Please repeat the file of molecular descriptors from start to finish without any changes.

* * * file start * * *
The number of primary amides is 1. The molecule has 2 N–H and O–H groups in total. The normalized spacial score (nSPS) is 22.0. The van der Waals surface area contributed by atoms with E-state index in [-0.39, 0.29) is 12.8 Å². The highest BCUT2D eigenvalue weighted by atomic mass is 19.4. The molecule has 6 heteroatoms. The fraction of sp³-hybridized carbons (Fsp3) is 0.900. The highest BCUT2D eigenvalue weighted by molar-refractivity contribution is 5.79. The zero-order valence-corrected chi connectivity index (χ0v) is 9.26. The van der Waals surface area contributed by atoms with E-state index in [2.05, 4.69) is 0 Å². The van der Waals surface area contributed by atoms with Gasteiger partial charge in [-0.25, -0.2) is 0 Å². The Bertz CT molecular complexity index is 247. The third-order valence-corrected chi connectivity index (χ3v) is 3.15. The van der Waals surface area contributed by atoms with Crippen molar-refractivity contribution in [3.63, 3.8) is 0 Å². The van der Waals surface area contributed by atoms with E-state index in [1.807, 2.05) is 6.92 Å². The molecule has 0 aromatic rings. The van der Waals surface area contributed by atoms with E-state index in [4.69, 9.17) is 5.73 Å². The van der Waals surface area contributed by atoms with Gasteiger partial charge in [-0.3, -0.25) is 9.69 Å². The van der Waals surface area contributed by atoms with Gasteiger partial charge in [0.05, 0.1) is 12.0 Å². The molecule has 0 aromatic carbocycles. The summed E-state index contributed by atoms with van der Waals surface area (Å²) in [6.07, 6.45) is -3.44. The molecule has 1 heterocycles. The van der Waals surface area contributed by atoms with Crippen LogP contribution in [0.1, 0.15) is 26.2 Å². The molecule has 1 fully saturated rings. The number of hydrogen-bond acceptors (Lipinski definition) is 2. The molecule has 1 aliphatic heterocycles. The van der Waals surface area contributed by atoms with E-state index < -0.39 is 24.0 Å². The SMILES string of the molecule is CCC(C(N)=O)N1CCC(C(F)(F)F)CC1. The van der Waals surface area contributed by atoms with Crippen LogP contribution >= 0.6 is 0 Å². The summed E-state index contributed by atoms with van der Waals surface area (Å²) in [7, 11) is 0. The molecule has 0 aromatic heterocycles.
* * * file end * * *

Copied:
The number of primary amides is 1. The molecule has 2 N–H and O–H groups in total. The normalized spacial score (nSPS) is 22.0. The van der Waals surface area contributed by atoms with E-state index in [-0.39, 0.29) is 12.8 Å². The highest BCUT2D eigenvalue weighted by atomic mass is 19.4. The molecule has 6 heteroatoms. The fraction of sp³-hybridized carbons (Fsp3) is 0.900. The highest BCUT2D eigenvalue weighted by molar-refractivity contribution is 5.79. The zero-order valence-corrected chi connectivity index (χ0v) is 9.26. The van der Waals surface area contributed by atoms with E-state index in [2.05, 4.69) is 0 Å². The van der Waals surface area contributed by atoms with Gasteiger partial charge in [-0.25, -0.2) is 0 Å². The Bertz CT molecular complexity index is 247. The third-order valence-corrected chi connectivity index (χ3v) is 3.15. The van der Waals surface area contributed by atoms with Crippen molar-refractivity contribution in [3.63, 3.8) is 0 Å². The van der Waals surface area contributed by atoms with E-state index in [1.807, 2.05) is 6.92 Å². The molecule has 0 aromatic rings. The van der Waals surface area contributed by atoms with E-state index in [4.69, 9.17) is 5.73 Å². The van der Waals surface area contributed by atoms with Gasteiger partial charge in [-0.3, -0.25) is 9.69 Å². The van der Waals surface area contributed by atoms with Gasteiger partial charge in [0.05, 0.1) is 12.0 Å². The molecule has 0 aromatic carbocycles. The summed E-state index contributed by atoms with van der Waals surface area (Å²) in [6.07, 6.45) is -3.44. The molecule has 1 heterocycles. The van der Waals surface area contributed by atoms with Crippen LogP contribution in [0.1, 0.15) is 26.2 Å². The molecule has 1 fully saturated rings. The number of hydrogen-bond acceptors (Lipinski definition) is 2. The molecule has 1 aliphatic heterocycles. The van der Waals surface area contributed by atoms with E-state index < -0.39 is 24.0 Å². The SMILES string of the molecule is CCC(C(N)=O)N1CCC(C(F)(F)F)CC1. The van der Waals surface area contributed by atoms with Crippen LogP contribution >= 0.6 is 0 Å². The summed E-state index contributed by atoms with van der Waals surface area (Å²) in [7, 11) is 0. The molecule has 0 aromatic heterocycles.